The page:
What Transmitter Mode Should You Use?
Radio Control Transmitter: The device that gives you control over your multirotor or fixed wing model. Before you pick it up and start flying, you need to decide what transmitter mode you are going to utilize. Which transmitter mode is the best? Well that question depends on you. There are no right or wrong answers here, just information to help you make the decision.
A Little Overwhelmed?
On your transmitter, you will have all these fancy switches, knobs, and two sticks. It can be a little overwhelming at first, trying to figure out what it all does. Take a deep breath, and know that the only thing they will do, is what you tell them to do. But take a look at those two sticks, the main controls. Those are your gimbals, and when we talk about transmitter modes, we are just talking about those. Now when it comes to flight controls, there are some basic definitions that we need to cover really quick.
- Throttle (Thrust): This is the amount of thrust your aircraft will generate, thus how fast your model will go. Thrust always is in line with where the propellers are facing.
- Ailerons (Roll): Ailerons control the roll of the aircraft from side to side. To get a bit more grasp on this, think about your favorite fighter jet executing a barrel roll.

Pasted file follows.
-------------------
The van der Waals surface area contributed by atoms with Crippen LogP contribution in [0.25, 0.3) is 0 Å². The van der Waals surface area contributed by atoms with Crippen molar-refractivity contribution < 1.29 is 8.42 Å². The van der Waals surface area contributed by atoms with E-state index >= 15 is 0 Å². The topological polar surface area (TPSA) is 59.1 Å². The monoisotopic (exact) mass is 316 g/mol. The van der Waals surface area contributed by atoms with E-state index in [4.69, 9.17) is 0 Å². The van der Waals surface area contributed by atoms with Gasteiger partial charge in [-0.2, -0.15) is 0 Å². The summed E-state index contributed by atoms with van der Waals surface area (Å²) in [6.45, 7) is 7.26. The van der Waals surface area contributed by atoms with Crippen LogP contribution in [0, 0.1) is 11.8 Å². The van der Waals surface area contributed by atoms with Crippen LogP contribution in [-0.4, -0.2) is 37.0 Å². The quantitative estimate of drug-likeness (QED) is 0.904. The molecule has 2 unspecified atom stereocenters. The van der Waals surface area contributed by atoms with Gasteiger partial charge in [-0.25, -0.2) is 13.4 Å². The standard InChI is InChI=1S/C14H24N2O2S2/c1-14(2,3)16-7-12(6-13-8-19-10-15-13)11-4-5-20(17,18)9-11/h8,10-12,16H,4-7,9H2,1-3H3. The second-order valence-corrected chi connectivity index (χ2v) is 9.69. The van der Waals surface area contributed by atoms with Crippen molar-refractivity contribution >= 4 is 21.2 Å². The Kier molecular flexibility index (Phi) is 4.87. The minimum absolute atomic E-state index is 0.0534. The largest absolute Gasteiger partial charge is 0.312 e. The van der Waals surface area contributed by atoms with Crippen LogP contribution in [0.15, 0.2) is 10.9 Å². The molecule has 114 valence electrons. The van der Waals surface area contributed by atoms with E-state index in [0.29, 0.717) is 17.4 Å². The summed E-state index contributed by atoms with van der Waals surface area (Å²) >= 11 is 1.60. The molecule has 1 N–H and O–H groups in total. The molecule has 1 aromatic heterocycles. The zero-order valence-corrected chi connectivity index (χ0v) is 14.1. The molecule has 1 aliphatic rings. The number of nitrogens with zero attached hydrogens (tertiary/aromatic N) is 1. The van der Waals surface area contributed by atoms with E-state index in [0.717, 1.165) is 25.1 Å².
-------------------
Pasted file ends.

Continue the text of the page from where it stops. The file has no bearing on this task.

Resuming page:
- Elevator (Pitch): The elevator control determines the pitch of the aircraft, for example, is the aircrafts nose pointing up towards the sky, or down towards the ground.
- Rudder (Yaw): Rudder controls the ability of an aircraft to turn flat to a different heading. Think about how a compass spins as you turn in a circle.
Throttle, ailerons, elevator, and rudder are all control names for fixed wing aircraft, and thus are the classical names for these controls. Thrust, roll, pitch, and yaw are all control names for multirotor aircraft.
How to Change Your Transmitter Mode
Most radio transmitters will come already setup for a certain mode, and often times when purchasing a transmitter, you will have the option to dictate either a mode 1 or a mode 2 transmitter. Also, most transmitters can be changed to any of the modes, and will require you to open them up and make some adjustments to the gimbals if you are putting the throttle control on to the opposite gimbal. Then most times, it’s just changing a setting in the operating system of the transmitter. Please see your documentation for your particular transmitter for directions on how to do this, and also make sure that you are not voiding your warranty by opening up your transmitter to change modes. Most manufacturers will still cover a warranty after a mode change, after all, it is how you interact with their product.
Transmitter Modes Explained
Our predecessors created transmitter modes so we can map our controls to better suit the pilot. Depending on how you came into FPV, you might already be biased toward a certain mode, for example, if you practiced on a toy grade multirotor first, like I did, you may already be used to the transmitter mode it came with. It can also depend on what mode others are flying around where you live. Often, people follow others so that they can share in the experience as a group. Keep in mind, it’s all about what makes the most sense for you. If one mode is more intuitive to you than another, go with it!